You seem to be stressed out today?" asked my Yoga teacher, an elderly gentleman in his seventies.
"Oh, not really!" I said.
"No, you look a bit stressed. Are you unwell?"
"Not at all. Just feeling a bit confused."
"May I help?"
"Knowing you, I think you can."
"You see, I have been a stock market investor for many years now, and now also don the role of a teacher trying to help people make saner and better investment decisions. But I am often faced with a dissonance."
"And what's that?"
"Well, while I teach people to behave sensibly with their money, be fearful when others are greedy and greedy when others are fearful, I personally realize how difficult it is to practice such sensibility when everyone else around you is walking in another direction. I mean, it's so difficult to move against the crowd and do the inverse even when your mind says that's the right thing to do."
"Great that you realize that, Vishal. I mean most teachers believe that what they teach, if practiced with complete dedication by his or her students, will lead them to success. So every teaching is looked by the teacher and students as a gospel truth."
"True. Even I think my teachings as a gospel truth while I am teaching, only to realize in the quiet that the reality might not be so. Every human behaves differently in different situations, especially when the situations change so drastically and so soon as in the stock market. So what I am teaching about good behaviour and good investing habits may not help most people because they may not be able to practice them when things get really funny out there, which they often do in the stock market."
"Very true, Vishal. And thus I wish to leave you today with three iron rules I have practiced in my life and that have helped me stay happy and make better decisions, including my investment decisions."
"And what are those iron rules?"
"Peace, detachment, acceptance."
"Oh, that sounds spiritual."
"Yes, it does. But my experience suggests that most good decisions in life are marked by peace, detachment and acceptance. And I am speaking from more than thirty years of experience."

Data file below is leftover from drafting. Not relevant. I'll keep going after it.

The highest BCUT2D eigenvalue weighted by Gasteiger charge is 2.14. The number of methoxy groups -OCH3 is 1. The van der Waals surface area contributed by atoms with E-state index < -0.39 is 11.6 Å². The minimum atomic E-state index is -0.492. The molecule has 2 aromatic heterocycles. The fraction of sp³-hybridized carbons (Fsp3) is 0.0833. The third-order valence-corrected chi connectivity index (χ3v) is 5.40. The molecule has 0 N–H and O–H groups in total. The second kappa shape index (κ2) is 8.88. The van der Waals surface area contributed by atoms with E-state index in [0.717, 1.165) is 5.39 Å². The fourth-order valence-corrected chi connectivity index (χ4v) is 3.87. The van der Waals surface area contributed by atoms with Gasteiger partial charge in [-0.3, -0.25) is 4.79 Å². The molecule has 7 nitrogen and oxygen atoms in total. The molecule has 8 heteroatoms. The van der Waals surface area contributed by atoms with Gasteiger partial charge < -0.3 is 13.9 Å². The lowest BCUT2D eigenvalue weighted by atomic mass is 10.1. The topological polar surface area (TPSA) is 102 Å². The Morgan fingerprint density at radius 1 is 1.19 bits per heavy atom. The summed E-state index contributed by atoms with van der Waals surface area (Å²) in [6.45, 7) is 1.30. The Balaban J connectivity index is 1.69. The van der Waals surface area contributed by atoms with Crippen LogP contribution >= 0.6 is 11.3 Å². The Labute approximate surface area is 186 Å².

"I think I am getting what you are saying. My friend and fellow investor Shyam Sekhar also told me this when I met him in Chennai sometime back. He said that the biggest cause of all our problems as investors is that we are constantly looking, always acting. And he also told me that for most great investors, the masterly inaction they practiced had to do a lot with other activities that they did to keep themselves busy. It's not inaction. It's action outside of investing. There is so much action outside of investing - reading, understanding, and thinking. The intellectual pursuits basically dominated their work. That's why investing could be left only when it was required. They had to do it only when it was needed. That's detachment, right?"
"Yes, in one way. So what you just said is that if you want to make better investing decisions, it pays to make fewer decisions and rather spend more time not making decisions. That is detachment."
"Yes, you simplified it further. Thanks!"
"You see Vishal, investing in the stock market is certainly risky. We know that truth, although sometimes we like to deny it and especially when we are teaching others. I am sure most investors like to believe they can enjoy stock market gains without losses. And that denial is what causes them stress and conflict. They feel disappointed when the harsh reality doesn't align with their rosy expectations, and what they may have learned from teachers like you."
"I completely agree with that, Sir."
"And then such investors feel helpless, which further magnifies their disappointment. After all, most of what happens in the stock market is outside of our control. We can't stop the market from falling and crashing, nor can we call up companies or the stock market regulator or the central bank when our stocks tumble."
"Ha ha, that's right."
"So I am sure, through my experiences in life, that investing peace comes from being at peace with the risk, accepting our lack of control and letting go of the outcome, whatever it may be."